Nils Gustaf Nordenskiöld
Nordenskiöld was born in Mäntsälä in southern Finland, which was then part of the Kingdom of Sweden. After studying mineralogy in Helsingfors, now better known as Helsinki, and in Sweden, Nordenskiöld was appointed an inspector of mines in Finland. Finland had by now been transferred to Russia, as an autonomous Grand Duchy.
On October 3, 1819, Nordenskiöld was elected a corresponding member of the Russian Academy of Sciences. The Academy had been established pursuant to the order of the Peter I of Russia by the Decree of the Ruling Senate dated January 28 (February 8), 1724. In 1853, he was also elected a foreign member of the Royal Swedish Academy of Sciences.
Nordenskiöld described and discovered a number of minerals previously unknown in Finland and Russia. In 1820, Nordenskiöld published a treatise, which was renowned as the first scientific handbook on Finnish minerals. He also published a number of articles in foreign journals, which brought him to notice far beyond Scandinavia. In future years, he was to ensure that his son, Adolf Erik Nordenskiöld, shared this knowledge and became renowned as an explorer in his own right.
Nordenskiöld returned to Finland in 1823 and in 1828 was appointed superintendent of the newly established Mining Board in Helsingfors, a post he held until his death in 1865.
According to a widely popular but controversial story, alexandrite was discovered by Nordenskiöld, on the tsarevitch Alexander's sixteenth birthday on April 17, 1834 and named Alexandrite in honor of the future Tsar of the Russian Empire. Although it was Nordenskiöld who discovered alexandrite, he could not possibly have discovered and named it on Alexander's birthday. Nordenskiöld's initial discovery occurred as a result an examination of a newly found mineral sample he had received from Count Lev Alekseevich Perovskii (1792–1856), which he identified it as emerald at first. Confused with the high hardness, he decided to continue his examinations. Later that evening, while looking at the specimen under candlelight, he was surprised to see that the color of the stone had changed to raspberry-red instead of green. Later, he confirmed the discovery of a new variety of chrysoberyl, and suggested the name "diaphanite"(from the Greek "di" two and "aphanes", unseen or "phan", to appear, or show). Perovskii however had his own plans and used the rare specimen to ingratiate himself with the Imperial family by presenting it to the future Tsar and naming it Alexandrite in his honor on April 17, 1834, but it wasn't until 1842 that the description of the color changing chrysoberyl was published for the first time under the name of alexandrite.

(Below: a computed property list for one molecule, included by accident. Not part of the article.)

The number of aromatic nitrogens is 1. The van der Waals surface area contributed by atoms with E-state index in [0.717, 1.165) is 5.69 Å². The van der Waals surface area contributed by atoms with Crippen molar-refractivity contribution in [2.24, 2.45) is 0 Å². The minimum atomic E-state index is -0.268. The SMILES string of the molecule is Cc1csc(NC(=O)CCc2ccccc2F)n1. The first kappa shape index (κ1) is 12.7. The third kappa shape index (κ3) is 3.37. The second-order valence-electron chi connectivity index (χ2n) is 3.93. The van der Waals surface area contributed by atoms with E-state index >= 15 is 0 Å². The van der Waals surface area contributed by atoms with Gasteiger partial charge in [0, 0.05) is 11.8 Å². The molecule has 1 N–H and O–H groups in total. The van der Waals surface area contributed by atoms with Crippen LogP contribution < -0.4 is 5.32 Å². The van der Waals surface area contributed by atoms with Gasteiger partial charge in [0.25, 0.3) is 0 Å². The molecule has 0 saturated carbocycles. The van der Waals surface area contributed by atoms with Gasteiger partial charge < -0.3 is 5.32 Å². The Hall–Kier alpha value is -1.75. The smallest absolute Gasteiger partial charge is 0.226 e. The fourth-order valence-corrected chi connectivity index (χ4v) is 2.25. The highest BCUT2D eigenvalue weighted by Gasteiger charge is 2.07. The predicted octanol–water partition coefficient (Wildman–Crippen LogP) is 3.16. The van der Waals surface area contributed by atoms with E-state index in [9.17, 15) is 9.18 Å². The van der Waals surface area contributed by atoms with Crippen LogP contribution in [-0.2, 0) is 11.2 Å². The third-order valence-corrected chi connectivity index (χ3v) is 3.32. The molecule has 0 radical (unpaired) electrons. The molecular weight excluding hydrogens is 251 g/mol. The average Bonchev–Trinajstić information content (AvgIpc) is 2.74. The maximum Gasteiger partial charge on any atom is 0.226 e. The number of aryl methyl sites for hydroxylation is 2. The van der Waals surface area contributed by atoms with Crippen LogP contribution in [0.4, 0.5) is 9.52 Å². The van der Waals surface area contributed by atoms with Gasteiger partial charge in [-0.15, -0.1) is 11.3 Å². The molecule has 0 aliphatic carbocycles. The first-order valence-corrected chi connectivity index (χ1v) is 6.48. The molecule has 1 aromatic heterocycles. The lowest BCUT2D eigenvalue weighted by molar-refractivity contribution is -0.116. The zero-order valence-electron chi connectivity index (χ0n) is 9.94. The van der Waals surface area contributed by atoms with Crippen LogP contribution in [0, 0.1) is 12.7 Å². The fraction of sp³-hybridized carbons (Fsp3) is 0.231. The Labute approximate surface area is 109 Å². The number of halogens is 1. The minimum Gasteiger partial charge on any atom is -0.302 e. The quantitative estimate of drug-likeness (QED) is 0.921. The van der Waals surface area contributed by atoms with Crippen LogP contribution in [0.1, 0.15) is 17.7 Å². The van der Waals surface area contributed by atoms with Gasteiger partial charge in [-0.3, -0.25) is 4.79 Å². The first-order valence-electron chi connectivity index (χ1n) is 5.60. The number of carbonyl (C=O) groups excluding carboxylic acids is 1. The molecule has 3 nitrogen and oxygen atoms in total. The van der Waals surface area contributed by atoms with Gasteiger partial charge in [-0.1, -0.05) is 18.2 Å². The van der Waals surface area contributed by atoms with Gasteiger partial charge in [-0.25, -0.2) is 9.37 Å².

Other minerals described by Nordenskiöld include :
- anorthite, under the name of amphodelite
- ainalite in 1855, a variety of cassiterite
- samarskite-(Y), under the name of adelpholite in 1855
- crookesite in 1866
- kämmererite in 1841, a variety of clinochlore
- lazur-apatite in 1857, a variety of apatite
- anorthite, under the name of lepolite
In 1849, Nordenskjold examined what was known as "Ural's chrysolite" and discovered that it was a rich green variety of andradite garnet. In 1854, he proposed for it the name demantoid ("like a diamond").
- Alexandrite chronological backstory. (2006, December 7). In Alexandrite.net, Tsarstone collectors guide. Retrieved online 12:46, February 26, 2007
- Chapter 2: Diaphanite or Alexandrite? (2006, December 7). In Alexandrite.net, Tsarstone collectors guide. Retrieved online 12:40, February 26, 2007
- Armand Dufrénoy, Traité de minéralogie, vol. 3, 1856. p. 665
- "Beskrifnung oefver de i Finland funna Min.", Helsinfors(162) p.1855
- Ak.Stockholm, Ofversigt. (23) p.365
- Nordenskiöld (1857) (Moscow Society of Naturalists): 30: 217, 224
- Archives des sciences physiques et naturelles, vol. 11-13, p. 315, 1849
- Letter exchange between Nordenskiöld and Berzelius on Wikisource (Swedish with presentation and abstracts in French)
- Alexandrite Tsarstone Collectors Guide
- The Russian Academy of Sciences
- Records of University of Helsinki